Recent court documents filed in the legal fight over Tony Hsieh’s estate allege that after the Zappos CEO died, his brother paid himself “several million” dollars from the estate’s money.
The court filing came from attorneys for Tony Lee, Hsieh’s longtime friend and financial manager. Lee sued Hsieh’s estate in April 2021, seeking nearly $7 million over an alleged breached contract, although Lee’s lawyers wrote in court documents filed Monday that the creditor’s claim from Lee’s company could value at more than $16.8 million.
Hsieh was 46 when he died on Nov. 26, 2020, from injuries suffered in a Connecticut house fire. Court documents filed in the legal battle over his estate have alleged that Hsieh spent his final years malnourished, barely sleeping, and hallucinating from ketamine and nitrous oxide use, while making erratic purchases to develop Park City, Utah.
According to court records, Hsieh’s line of credit reached $250 million before his death as he planned elaborate projects in Park City, including a cashless theme park dubbed Country Zero.
Hsieh’s family and his business associates have accused each side of taking advantage of Hsieh financially before his death.
Andrew Hsieh was overseeing his brother’s estate with their father, Richard Hsieh, until a judge granted an order in July allowing Andrew Hsieh to resign as a co-administrator.
During a court hearing on Thursday, District Judge Gloria Sturman granted a motion from Lee to amend the prior order allowing Andrew Hsieh to resign as a co-administrator. The amended order will specify that under Nevada law, resigning as an estate administrator does not absolve him of potential liability in other legal matters involving the estate.
Attorneys previously have alleged that following Tony Hsieh’s death, his brother used money from the estate for personal expenses, including $200,000 for a new Mercedes Sprinter and $100,000 for a “personal nutritionist and training plan.”
In court documents filed Monday, lawyers for Lee wrote that Connie Yeh, Tony Hsieh’s cousin and “longtime designated agent over his financial affairs,” testified in a deposition that Andrew Hsieh submitted invoices to the estate for “several million” dollars from December 2020 to January 2021.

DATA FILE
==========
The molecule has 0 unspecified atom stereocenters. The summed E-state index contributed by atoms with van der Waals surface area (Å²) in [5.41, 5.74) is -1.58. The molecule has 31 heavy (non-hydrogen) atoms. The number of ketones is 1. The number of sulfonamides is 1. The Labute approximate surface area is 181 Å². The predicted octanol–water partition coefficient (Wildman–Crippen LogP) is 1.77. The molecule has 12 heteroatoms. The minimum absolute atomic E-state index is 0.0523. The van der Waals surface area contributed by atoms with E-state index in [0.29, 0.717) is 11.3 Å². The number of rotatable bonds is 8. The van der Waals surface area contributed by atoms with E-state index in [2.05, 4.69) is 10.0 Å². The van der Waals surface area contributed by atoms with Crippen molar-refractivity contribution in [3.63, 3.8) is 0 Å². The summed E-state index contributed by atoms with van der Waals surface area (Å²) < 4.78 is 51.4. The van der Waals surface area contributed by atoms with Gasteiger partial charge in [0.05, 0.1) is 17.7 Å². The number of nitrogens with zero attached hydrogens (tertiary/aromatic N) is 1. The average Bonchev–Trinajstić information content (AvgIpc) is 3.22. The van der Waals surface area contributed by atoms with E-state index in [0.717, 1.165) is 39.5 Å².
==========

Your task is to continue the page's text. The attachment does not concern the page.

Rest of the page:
The invoices were for “his claimed management fee concerning the operations in Park City,” according to court records. Andrew Hsieh then approved the invoices on behalf of the estate, Lee’s attorneys wrote.
An attorney for Tony Hsieh’s estate did not reply to a request for comment.
The Hsieh family previously has accused Yeh of doubling her salary during the summer of 2020, when Tony Hsieh was allegedly having a “breakdown” during a trip to Montana.
Lee also alleged in Monday’s filing that there was no indication that Andrew Hsieh believed his brother “lacked the requisite capacity” to approve contracts before his death. Lee alleged that Andrew Hsieh was instrumental in recruiting him to work for Tony Hsieh, and that Andrew Hsieh was negotiating his own $1 million contract with his brother and attempting to increase his compensation through October 2020.
Andrew Hsieh has claimed in court documents that as his brother’s behavior worsened, he planned “quiet trips” for Tony Hsieh to leave Park City and get away from “the people who were exploiting him and enabling his continued decline.” One of those trips was to Connecticut, where Tony Hsieh was able to “significantly curb” his nitrous oxide use in the weeks before the house fire that led to his death, his brother claimed.